Our First Danish Christmas

We put up our Christmas tree today. Here’s some photos.

Without a car, we have to get creative in our transport methods. Paul bungie-corded the tree onto his bike and walked it home in the rain.

Bringing home the tree on the bike

Bringing home the tree on the bike

The girls of course are very excited to be decorating the tree. Hanging above the tree is a copper star from the 1950s Rachelle found in an antique shop for a few kroner.

The girls decorate the tree

The girls decorate the tree

Cate’s baby’s-First-Christmas ornament fell off the tree and shattered. She was very sad.

Cate's first ornament fell & broke, with tears ensuing.

Shattered Christmas Dreams

 To prevent further sadness, Cate took her special pickle ornament off the tree.

Sad, Sad Cate

Sad, Sad Cate

 These paper stars are very traditional in Denmark. This one took us a couple of hours to figure out how to make.

Danish Christmas Star

Danish Christmas Star

Here’s the final result. Christmas tree stands don’t appear to be used much in Denmark.

Our Christmas Tree

Our Christmas Tree

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6 Responses to Our First Danish Christmas

  1. Elaine says:

    The tree looks lovely! I went to elementary school with a Danish-Canadian girl (ok I’m now going back in time over 30 years) and recall her telling me her family put real candles on the tree and would light them on Christmas Eve. Is this a still a common practice?

    I quite like the look of the tree without a stand.

    I’m impressed with your star. Very skillful origami (or the Danish equivalent).

  2. Tonya says:

    Aww…I miss hanging out in your living room with the tree lit…drinking some form of tasty beverage…you usually knitting, Paul mixing said tasty beverages, and the girls treating us to a Christmas carol singing/dancing show. We miss you!!!!!!

  3. Susan Young says:

    What a fantastic tree! I would have loved to seen the bike ride back from the tree lot.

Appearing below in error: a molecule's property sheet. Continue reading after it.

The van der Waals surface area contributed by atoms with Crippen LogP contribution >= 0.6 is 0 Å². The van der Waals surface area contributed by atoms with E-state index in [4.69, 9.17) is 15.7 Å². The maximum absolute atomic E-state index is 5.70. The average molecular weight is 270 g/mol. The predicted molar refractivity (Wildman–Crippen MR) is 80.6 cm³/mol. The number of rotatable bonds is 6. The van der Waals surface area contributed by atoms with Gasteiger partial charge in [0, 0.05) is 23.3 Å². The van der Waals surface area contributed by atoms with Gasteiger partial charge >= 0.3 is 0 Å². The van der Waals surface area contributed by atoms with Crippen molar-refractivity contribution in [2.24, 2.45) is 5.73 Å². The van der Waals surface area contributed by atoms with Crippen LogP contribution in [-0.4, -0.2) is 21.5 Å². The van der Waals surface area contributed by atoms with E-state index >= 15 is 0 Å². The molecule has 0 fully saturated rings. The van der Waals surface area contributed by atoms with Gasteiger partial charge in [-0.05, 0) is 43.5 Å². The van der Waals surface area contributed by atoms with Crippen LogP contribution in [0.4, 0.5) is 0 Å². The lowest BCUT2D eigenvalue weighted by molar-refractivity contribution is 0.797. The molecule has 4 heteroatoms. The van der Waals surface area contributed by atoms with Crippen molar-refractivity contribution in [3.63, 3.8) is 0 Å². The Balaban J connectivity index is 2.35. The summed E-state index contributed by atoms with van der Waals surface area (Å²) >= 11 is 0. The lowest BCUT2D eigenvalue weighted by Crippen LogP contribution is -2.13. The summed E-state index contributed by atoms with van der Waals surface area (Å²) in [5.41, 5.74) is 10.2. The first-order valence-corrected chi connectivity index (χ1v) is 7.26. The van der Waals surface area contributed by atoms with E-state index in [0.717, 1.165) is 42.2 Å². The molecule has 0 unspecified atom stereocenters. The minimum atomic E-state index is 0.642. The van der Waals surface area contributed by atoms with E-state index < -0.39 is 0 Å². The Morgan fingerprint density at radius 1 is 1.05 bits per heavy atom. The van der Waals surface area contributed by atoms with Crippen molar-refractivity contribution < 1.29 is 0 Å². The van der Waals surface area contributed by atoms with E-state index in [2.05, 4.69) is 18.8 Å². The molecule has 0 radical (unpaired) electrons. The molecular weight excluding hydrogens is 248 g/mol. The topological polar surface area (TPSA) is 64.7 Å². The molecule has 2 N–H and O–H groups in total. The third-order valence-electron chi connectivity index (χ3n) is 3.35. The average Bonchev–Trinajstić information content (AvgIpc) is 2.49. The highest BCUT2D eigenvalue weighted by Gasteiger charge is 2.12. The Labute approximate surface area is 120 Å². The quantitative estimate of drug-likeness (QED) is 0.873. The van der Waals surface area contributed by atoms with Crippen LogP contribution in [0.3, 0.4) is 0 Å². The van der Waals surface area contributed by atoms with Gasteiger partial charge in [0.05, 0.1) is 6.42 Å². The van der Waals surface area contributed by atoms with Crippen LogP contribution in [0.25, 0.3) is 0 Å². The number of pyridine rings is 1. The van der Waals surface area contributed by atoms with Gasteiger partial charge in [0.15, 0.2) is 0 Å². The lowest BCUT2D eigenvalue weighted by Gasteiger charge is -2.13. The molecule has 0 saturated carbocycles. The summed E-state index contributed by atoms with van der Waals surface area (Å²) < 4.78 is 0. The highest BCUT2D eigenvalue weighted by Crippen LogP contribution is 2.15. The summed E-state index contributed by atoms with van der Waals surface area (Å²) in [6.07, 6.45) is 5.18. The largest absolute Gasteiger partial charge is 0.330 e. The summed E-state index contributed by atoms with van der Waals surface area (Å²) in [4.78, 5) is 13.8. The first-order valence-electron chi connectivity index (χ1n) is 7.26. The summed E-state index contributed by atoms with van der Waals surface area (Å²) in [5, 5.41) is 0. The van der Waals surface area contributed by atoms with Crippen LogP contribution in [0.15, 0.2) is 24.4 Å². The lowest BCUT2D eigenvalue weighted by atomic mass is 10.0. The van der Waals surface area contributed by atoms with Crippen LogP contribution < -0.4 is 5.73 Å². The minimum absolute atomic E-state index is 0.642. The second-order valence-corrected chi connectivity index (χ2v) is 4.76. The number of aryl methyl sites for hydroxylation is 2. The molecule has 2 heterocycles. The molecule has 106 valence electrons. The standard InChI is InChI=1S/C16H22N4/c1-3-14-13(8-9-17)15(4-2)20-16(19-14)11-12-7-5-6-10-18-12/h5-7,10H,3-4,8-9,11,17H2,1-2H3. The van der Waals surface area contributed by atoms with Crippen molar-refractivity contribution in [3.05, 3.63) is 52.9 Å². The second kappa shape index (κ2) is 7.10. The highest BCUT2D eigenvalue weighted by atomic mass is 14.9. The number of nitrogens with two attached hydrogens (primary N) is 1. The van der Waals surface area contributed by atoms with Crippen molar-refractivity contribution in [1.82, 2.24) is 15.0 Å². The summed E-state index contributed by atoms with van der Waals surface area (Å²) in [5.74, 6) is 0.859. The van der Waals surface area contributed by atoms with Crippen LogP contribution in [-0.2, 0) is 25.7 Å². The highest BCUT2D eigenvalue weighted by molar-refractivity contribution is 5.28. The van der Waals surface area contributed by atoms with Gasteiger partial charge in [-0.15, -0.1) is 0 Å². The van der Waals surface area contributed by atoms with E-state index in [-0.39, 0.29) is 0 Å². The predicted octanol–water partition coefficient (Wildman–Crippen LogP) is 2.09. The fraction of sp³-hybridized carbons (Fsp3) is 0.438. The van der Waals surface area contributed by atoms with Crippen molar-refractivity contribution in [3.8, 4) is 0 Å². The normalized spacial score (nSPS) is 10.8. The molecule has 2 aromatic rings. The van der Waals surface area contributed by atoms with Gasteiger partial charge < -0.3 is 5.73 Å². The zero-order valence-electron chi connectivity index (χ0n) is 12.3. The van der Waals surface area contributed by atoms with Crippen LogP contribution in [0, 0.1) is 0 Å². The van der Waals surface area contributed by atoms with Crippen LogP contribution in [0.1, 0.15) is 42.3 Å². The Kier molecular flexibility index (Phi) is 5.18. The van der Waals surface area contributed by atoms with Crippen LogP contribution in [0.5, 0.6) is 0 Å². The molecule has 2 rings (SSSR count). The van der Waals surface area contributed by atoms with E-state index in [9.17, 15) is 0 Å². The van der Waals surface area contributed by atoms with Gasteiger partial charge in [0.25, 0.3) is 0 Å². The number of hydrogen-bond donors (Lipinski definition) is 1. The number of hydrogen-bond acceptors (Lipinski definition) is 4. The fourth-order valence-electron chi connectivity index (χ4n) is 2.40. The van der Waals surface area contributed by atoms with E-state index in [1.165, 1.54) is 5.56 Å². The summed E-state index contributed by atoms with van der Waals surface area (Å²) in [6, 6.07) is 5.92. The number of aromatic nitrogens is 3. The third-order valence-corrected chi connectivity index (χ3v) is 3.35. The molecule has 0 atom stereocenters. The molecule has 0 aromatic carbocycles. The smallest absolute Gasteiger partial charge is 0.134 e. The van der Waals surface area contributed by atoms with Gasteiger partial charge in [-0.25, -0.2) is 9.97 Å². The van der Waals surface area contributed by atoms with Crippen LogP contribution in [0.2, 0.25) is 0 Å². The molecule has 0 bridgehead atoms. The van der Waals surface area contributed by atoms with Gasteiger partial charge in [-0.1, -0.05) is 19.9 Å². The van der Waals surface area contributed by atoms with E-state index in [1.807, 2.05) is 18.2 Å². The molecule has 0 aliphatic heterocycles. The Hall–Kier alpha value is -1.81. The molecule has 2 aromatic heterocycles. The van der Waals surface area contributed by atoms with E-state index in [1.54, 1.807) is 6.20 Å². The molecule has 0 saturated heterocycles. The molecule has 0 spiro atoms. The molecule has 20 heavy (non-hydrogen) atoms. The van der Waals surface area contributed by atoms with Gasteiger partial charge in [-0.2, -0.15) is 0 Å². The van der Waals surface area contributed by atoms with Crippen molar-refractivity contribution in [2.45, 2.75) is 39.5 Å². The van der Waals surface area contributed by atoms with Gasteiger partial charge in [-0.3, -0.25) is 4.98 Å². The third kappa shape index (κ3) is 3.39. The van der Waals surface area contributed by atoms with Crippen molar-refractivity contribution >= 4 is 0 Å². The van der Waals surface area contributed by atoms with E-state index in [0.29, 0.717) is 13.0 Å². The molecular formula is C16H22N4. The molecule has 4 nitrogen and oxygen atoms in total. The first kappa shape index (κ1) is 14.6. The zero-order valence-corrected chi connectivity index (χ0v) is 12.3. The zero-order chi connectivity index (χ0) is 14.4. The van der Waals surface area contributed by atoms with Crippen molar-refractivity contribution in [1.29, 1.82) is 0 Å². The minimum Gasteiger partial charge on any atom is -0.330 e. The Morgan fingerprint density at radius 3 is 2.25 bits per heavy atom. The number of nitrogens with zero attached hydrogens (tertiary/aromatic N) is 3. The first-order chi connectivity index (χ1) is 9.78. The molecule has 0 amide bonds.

Catie, I think it’s a curse of being the youngest that extra special ornaments sometimes get dropped and shatter. It used to happen to me every year. It was so sad. It seemed it was always one of my dad’s treasured ornaments from his childhood (and he was quite old!). I guess it reminds us to treasure what we have for the time we have it and not to hold onto possessions too tightly. It’s still sad though.

    My aunts told me stories of lighting real candles on the tree. Can you imagine?!

    Rachelle, we got a copy of “how many miles to Bethlehem” on your blog’s recommendation from last year. It’s beautiful. A little mysterious why the idea of the title isn’t in the book, but other than that we like it. I also got a copy of Maggi Dawn’s advent book and have enjoyed previewing it so far. Today begins advent – I’m excited to dig in now.

    Blessings, susan

  4. magpiegirl777 says:

    Susu,

    That is my favorite Christmas book. I also love The Nativity by…ummm..the same woman who illustrated Wilfrid Gordon MacDonald Partridge. An Aussie, I believe.

    Thanks for your kind words to Catie. She was extradorinarily sad.

    Love and Misses!

  5. Bluefish says:

    Hello there, I came from Laura’s blog. It’s great to read more expats living in DK. I have not yet move to DK, but I’m married to a Dane. I’m looking forward to read more about your family’s adventures.

    Take care.

  6. Amber says:

    You guys are so resourceful! I remember taking a wagon to the transfer station with Paul. Catie, I’m sorry about your special ornament! Glad you saved the pickle though. It’s a beautiful tree…

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